Our house & gardens (front & rear) would be perfect for someone looking for a holiday home, with *manageable* outdoor space. We do not own any additional land/fields – as we are sometimes asked, even though we make it VERY clear on our website what do actually own, externally. We’re really quite surprised by the number of people who enquire – and often subsequently view – our home, who have on their list of requirements either “land” or a “field”. We can only assume they pay scant regard to the images and textual information as there is NO reference to either, and this does make us wonder what goes on in some people’s heads. These people who enquire – and sometimes take it as far as viewing before revealing this nugget – haven’t come from the next village. They’ve often travelled quite a distance, and usually from another European country. I think I’d want to be pretty certain that what I was putting in an awful lot of effort to view, at least ticked my main boxes so that I didn’t waste my time, and potentially build up the hopes of the people selling.

Most viewings are for the house to be used as a holiday home/let or a second home. And, for us, this kind of begs the question – would you really want to buy a holiday home & also take on the responsibility of more land/fields?

Who’d look after it in your absence? Things grow very quickly here, so you might find you’d be starting your holiday tackling an overgrown field ? Or, you’d have to find someone local, who could look after the land on your behalf, especially if you were letting the house out to visitors. I can’t imagine anyone would appreciate rocking up on holiday and finding they had no view as they couldn’t see beyond the overgrown field.

What would you actually do with it? Soil here is rich, thick, red clay – without a lot of additional work, it’s difficult to imagine doing anything other than growing crops. And, as lovely as this idea is, who’d look after your field of crops in your absence? Who’d treat the crops & harvest them? Who’d actually eat all of the produce? Would they be just left to wither and rot, if you weren’t here full time?

And, finally, if your thinking is to buy a house with a field/additional land attached or nearby, to build on or install a pool, we’ll save your time right now. You’ve NO CHANCE. Land here, which is designated as arable, can’t be built on. There may be ways for locals to get around this, but as someone coming in & planning to develop their property, you really would be wasting your time.

But, if you still think you definitely want a field, I think we can say, quite categorically, our home is absolutely not for you.You’d be wasting your time coming to view it. You might be viewing a number of different properties in the area, and decide to view ours too, as it looks nice and a bit unusual, but with no intention of taking things any further. A bit of a filler for you, on a day of viewings, perhaps. Please don’t do this. It’s cruel. With every single viewing, we ensure that our home is in the best state possible and this takes up a lot of our time. We emotionally invest in every single viewing, as it could THE ONE. We care about our home and who it might be owned by next, so it’s always a bit of a blow to find out that someone really hasn’t done their homework.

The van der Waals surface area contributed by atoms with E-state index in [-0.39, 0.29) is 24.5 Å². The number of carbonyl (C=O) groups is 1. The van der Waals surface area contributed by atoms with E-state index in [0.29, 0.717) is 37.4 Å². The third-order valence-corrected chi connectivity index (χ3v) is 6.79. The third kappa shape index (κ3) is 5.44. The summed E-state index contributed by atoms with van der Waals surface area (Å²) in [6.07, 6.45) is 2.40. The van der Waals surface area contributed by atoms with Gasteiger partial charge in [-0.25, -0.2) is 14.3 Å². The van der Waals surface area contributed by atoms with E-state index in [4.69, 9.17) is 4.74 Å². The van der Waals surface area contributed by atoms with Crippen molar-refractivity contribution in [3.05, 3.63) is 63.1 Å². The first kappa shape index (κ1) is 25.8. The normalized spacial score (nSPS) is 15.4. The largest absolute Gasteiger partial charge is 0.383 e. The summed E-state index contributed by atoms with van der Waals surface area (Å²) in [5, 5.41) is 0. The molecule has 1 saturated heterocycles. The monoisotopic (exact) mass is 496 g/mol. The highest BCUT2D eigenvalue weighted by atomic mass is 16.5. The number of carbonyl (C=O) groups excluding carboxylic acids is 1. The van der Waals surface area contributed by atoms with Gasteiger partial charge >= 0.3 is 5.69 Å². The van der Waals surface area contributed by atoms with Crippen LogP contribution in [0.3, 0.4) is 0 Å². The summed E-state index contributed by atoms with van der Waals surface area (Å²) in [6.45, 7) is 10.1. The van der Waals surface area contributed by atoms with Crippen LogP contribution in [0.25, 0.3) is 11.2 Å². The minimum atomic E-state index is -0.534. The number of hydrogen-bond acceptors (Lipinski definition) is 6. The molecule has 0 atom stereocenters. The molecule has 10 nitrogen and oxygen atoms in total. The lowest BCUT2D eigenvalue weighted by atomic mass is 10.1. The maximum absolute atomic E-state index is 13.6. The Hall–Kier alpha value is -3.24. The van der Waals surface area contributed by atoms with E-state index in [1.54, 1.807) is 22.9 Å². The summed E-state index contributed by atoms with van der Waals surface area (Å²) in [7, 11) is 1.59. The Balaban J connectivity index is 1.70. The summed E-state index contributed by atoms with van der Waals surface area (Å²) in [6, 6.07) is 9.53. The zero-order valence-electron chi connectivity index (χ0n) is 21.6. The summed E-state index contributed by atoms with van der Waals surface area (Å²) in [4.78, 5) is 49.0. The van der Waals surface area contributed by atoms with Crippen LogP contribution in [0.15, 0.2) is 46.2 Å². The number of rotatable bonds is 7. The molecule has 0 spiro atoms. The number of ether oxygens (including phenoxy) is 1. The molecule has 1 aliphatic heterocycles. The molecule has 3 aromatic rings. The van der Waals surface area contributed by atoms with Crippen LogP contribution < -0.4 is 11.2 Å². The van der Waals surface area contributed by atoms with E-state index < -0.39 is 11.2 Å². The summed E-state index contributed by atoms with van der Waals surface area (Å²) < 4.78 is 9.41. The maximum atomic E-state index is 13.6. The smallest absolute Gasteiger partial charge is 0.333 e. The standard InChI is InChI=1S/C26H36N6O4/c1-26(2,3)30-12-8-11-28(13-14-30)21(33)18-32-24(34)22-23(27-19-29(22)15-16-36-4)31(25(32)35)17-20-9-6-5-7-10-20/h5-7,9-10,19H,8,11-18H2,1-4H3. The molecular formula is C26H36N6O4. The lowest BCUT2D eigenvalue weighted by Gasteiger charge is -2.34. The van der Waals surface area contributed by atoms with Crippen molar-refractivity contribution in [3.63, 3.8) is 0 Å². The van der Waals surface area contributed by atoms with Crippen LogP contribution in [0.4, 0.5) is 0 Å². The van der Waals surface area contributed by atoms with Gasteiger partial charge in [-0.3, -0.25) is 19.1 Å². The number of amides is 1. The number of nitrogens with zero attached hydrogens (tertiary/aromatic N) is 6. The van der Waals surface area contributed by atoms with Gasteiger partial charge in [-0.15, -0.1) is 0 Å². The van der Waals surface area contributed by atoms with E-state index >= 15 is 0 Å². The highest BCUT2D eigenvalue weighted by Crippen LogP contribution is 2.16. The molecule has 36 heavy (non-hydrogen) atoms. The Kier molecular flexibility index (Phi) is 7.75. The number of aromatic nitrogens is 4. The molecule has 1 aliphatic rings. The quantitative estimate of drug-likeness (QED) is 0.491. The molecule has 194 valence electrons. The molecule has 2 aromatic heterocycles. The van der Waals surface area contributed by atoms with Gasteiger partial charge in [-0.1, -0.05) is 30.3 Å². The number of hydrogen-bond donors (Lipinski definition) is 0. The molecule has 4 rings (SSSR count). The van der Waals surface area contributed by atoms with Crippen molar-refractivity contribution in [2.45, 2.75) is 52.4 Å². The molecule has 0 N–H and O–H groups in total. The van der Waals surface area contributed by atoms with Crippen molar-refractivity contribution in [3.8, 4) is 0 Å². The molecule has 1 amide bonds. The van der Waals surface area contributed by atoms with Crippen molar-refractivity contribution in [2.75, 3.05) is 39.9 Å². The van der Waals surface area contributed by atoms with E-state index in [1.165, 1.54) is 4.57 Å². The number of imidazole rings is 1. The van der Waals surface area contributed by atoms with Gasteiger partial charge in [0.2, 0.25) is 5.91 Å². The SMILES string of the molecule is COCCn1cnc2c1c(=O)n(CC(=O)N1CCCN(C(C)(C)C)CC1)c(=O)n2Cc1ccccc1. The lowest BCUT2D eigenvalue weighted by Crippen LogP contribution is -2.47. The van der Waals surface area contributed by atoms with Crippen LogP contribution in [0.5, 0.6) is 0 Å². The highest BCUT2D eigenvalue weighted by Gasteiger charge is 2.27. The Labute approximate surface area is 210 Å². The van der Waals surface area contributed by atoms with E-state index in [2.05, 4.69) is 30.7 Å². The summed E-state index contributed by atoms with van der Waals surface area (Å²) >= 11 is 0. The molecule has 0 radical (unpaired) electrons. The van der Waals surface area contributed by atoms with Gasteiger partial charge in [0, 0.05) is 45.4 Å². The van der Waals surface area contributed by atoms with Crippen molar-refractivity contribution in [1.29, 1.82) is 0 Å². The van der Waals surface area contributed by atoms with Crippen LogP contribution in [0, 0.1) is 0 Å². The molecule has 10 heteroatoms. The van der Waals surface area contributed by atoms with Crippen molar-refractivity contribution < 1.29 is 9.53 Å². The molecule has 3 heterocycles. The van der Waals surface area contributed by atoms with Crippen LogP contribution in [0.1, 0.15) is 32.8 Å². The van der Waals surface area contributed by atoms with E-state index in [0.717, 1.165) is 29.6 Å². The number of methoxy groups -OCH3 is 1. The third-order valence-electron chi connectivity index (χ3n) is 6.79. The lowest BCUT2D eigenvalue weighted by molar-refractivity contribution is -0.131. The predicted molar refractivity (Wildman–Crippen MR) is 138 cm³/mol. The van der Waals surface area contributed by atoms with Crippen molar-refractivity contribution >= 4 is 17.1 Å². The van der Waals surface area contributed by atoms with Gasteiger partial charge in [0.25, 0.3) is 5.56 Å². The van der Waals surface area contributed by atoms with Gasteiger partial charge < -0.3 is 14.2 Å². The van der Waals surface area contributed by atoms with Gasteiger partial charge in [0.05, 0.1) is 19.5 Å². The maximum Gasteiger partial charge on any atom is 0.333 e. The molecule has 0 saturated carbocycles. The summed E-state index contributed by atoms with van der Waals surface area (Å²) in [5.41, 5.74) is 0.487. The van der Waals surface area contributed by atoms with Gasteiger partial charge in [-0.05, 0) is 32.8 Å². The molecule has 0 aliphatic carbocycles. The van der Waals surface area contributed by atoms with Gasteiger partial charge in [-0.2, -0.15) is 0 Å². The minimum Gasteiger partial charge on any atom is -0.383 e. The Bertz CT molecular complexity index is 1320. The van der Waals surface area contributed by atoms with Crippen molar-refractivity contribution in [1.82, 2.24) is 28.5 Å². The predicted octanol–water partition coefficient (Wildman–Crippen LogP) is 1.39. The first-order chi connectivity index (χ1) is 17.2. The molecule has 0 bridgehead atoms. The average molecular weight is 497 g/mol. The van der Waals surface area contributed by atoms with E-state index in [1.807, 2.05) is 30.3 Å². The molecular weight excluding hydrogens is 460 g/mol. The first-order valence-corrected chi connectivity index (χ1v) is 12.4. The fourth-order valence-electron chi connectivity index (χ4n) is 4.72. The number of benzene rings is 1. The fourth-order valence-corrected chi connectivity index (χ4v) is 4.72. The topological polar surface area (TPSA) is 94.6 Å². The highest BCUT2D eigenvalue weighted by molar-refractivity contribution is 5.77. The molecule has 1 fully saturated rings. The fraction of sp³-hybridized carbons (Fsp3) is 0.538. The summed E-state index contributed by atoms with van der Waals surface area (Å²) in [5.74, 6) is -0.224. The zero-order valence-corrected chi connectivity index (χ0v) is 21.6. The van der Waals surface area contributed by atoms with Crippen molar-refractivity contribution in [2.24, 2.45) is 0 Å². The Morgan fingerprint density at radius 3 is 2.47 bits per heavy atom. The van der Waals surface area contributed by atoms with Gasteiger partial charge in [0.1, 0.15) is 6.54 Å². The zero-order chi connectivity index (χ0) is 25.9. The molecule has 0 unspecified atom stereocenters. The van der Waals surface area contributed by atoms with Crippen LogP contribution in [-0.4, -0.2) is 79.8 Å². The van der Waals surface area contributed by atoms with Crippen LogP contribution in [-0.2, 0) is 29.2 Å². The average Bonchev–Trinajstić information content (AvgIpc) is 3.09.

We know that the next custodians of our home are out there, and they will most probably be people who we’ll really like, because if they go as far as purchasing, we’re pretty sure they’ll have left no stone un-turned. They won’t have unrealistic expectations as they will know we don’t have a pool, but won’t be fazed at the idea of actually rolling up their sleeves and having one installed. They won’t have the pipe-dream of a “field” because they recognise all of the above points if they are purchasing the house as second home or holiday let. And they will probably be super happy that our (very large) front garden is incredibly low maintenance, so they can get on pretty quickly with putting their feet up and relaxing, in their new Istrian holiday home…

 

kitchen reno : update 8

kitchen reno : update 8

The kitchen was the first room in our Istrian stone house to receive the full renovation treatment. The units we had inherited were ripped out, the flooring taken out, the ceiling taken down, a new window installed, brand new units and appliances fitted and under floor heating put in beneath new flooring. It’s quite a small room, but is a light room and we decided to go bold with the colour. On a trip back to England we brought back 10 litres of Farrow and Ball Hague Blue paint and to the dismay of our builder/decorator – who thought it was the vilest colour he had ever seen – we went ahead and painted all of the walls ceiling.

This colour is a bold one, especially as the kitchen isn’t huge. But, with two windows, and light coming in from the Well Room, we felt it could take this deep shade. For over four years, we’ve loved it, and would happily have left it this colour. But a couple of things made us have a re-think. Firstly, with all of the comings and goings in the kitchen, the walls were due a lick of paint and to get the same one, we’d have had to have gone to the nearest Farrow & Ball showroom, which is in Treviso. Not a bad trip, but a bit out of the way for a tin of paint. We could also have had the colour mixed, which we’ve done before, but we’ve never achieved the exact shade. Also, as our house is now for sale, we felt that the time was right to introduce a new colour.